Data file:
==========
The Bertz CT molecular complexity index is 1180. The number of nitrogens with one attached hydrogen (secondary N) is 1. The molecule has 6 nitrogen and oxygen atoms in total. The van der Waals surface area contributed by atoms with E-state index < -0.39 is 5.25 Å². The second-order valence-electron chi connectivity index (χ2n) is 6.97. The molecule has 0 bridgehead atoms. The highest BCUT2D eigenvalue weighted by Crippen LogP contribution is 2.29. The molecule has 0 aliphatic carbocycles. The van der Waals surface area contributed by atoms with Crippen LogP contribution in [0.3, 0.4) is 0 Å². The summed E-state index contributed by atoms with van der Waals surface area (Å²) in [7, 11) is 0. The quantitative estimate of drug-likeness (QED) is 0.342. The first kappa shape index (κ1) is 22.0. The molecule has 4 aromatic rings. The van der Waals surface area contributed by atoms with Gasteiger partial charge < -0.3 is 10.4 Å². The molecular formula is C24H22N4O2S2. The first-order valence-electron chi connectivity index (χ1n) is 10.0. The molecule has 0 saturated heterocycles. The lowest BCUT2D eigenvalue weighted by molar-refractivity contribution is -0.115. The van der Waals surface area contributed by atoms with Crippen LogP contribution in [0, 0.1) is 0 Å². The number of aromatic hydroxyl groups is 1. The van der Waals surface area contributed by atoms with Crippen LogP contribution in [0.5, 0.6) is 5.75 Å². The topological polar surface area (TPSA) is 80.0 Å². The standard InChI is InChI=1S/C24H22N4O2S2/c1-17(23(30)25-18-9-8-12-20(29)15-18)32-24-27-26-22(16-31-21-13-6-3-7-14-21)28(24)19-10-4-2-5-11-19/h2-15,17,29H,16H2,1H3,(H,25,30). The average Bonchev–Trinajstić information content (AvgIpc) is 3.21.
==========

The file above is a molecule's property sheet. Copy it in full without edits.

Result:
The Bertz CT molecular complexity index is 1180. The number of nitrogens with one attached hydrogen (secondary N) is 1. The molecule has 6 nitrogen and oxygen atoms in total. The van der Waals surface area contributed by atoms with E-state index < -0.39 is 5.25 Å². The second-order valence-electron chi connectivity index (χ2n) is 6.97. The molecule has 0 bridgehead atoms. The highest BCUT2D eigenvalue weighted by Crippen LogP contribution is 2.29. The molecule has 0 aliphatic carbocycles. The van der Waals surface area contributed by atoms with Crippen LogP contribution in [0.3, 0.4) is 0 Å². The summed E-state index contributed by atoms with van der Waals surface area (Å²) in [7, 11) is 0. The quantitative estimate of drug-likeness (QED) is 0.342. The first kappa shape index (κ1) is 22.0. The molecule has 4 aromatic rings. The van der Waals surface area contributed by atoms with Gasteiger partial charge < -0.3 is 10.4 Å². The molecular formula is C24H22N4O2S2. The first-order valence-electron chi connectivity index (χ1n) is 10.0. The molecule has 0 saturated heterocycles. The lowest BCUT2D eigenvalue weighted by molar-refractivity contribution is -0.115. The van der Waals surface area contributed by atoms with Crippen LogP contribution in [0, 0.1) is 0 Å². The number of aromatic hydroxyl groups is 1. The van der Waals surface area contributed by atoms with Crippen LogP contribution in [0.5, 0.6) is 5.75 Å². The topological polar surface area (TPSA) is 80.0 Å². The standard InChI is InChI=1S/C24H22N4O2S2/c1-17(23(30)25-18-9-8-12-20(29)15-18)32-24-27-26-22(16-31-21-13-6-3-7-14-21)28(24)19-10-4-2-5-11-19/h2-15,17,29H,16H2,1H3,(H,25,30). The average Bonchev–Trinajstić information content (AvgIpc) is 3.21.